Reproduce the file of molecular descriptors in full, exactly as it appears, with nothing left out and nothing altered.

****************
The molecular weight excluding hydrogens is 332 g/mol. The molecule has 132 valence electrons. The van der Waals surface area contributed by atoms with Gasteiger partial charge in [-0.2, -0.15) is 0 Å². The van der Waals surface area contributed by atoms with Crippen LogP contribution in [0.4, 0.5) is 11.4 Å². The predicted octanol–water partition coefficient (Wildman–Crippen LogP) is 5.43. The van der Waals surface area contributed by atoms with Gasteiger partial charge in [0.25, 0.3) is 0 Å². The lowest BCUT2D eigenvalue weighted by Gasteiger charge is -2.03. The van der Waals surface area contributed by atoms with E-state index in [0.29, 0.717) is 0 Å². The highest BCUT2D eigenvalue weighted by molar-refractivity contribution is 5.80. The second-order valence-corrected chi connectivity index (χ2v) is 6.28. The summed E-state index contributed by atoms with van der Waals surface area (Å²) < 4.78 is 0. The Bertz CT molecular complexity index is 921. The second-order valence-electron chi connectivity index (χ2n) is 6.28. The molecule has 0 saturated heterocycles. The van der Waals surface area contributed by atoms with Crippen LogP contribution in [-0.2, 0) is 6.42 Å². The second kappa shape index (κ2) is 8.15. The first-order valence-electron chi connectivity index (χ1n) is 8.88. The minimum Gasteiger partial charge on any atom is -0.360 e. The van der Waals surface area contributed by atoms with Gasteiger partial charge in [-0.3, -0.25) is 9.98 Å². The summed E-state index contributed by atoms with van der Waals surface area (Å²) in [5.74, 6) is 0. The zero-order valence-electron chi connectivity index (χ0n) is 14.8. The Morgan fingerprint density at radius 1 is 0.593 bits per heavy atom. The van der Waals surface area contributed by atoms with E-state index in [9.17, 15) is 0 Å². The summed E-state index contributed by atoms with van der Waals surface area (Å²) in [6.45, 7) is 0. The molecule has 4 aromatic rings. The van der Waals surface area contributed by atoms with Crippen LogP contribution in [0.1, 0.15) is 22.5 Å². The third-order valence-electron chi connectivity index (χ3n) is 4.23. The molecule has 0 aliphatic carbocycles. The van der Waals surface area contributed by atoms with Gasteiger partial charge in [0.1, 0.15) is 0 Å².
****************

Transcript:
The molecular weight excluding hydrogens is 332 g/mol. The molecule has 132 valence electrons. The van der Waals surface area contributed by atoms with Gasteiger partial charge in [-0.2, -0.15) is 0 Å². The van der Waals surface area contributed by atoms with Crippen LogP contribution in [0.4, 0.5) is 11.4 Å². The predicted octanol–water partition coefficient (Wildman–Crippen LogP) is 5.43. The van der Waals surface area contributed by atoms with Gasteiger partial charge in [0.25, 0.3) is 0 Å². The lowest BCUT2D eigenvalue weighted by Gasteiger charge is -2.03. The van der Waals surface area contributed by atoms with E-state index in [0.29, 0.717) is 0 Å². The highest BCUT2D eigenvalue weighted by molar-refractivity contribution is 5.80. The second-order valence-corrected chi connectivity index (χ2v) is 6.28. The summed E-state index contributed by atoms with van der Waals surface area (Å²) < 4.78 is 0. The Bertz CT molecular complexity index is 921. The second-order valence-electron chi connectivity index (χ2n) is 6.28. The molecule has 0 saturated heterocycles. The van der Waals surface area contributed by atoms with Crippen LogP contribution in [-0.2, 0) is 6.42 Å². The second kappa shape index (κ2) is 8.15. The first-order valence-electron chi connectivity index (χ1n) is 8.88. The minimum Gasteiger partial charge on any atom is -0.360 e. The van der Waals surface area contributed by atoms with Gasteiger partial charge in [-0.3, -0.25) is 9.98 Å². The summed E-state index contributed by atoms with van der Waals surface area (Å²) in [5.74, 6) is 0. The zero-order valence-electron chi connectivity index (χ0n) is 14.8. The Morgan fingerprint density at radius 1 is 0.593 bits per heavy atom. The van der Waals surface area contributed by atoms with E-state index in [9.17, 15) is 0 Å². The summed E-state index contributed by atoms with van der Waals surface area (Å²) in [6.45, 7) is 0. The molecule has 4 aromatic rings. The van der Waals surface area contributed by atoms with Crippen LogP contribution in [0.1, 0.15) is 22.5 Å². The third-order valence-electron chi connectivity index (χ3n) is 4.23. The molecule has 0 aliphatic carbocycles. The van der Waals surface area contributed by atoms with Gasteiger partial charge in [0.1, 0.15) is 0 Å².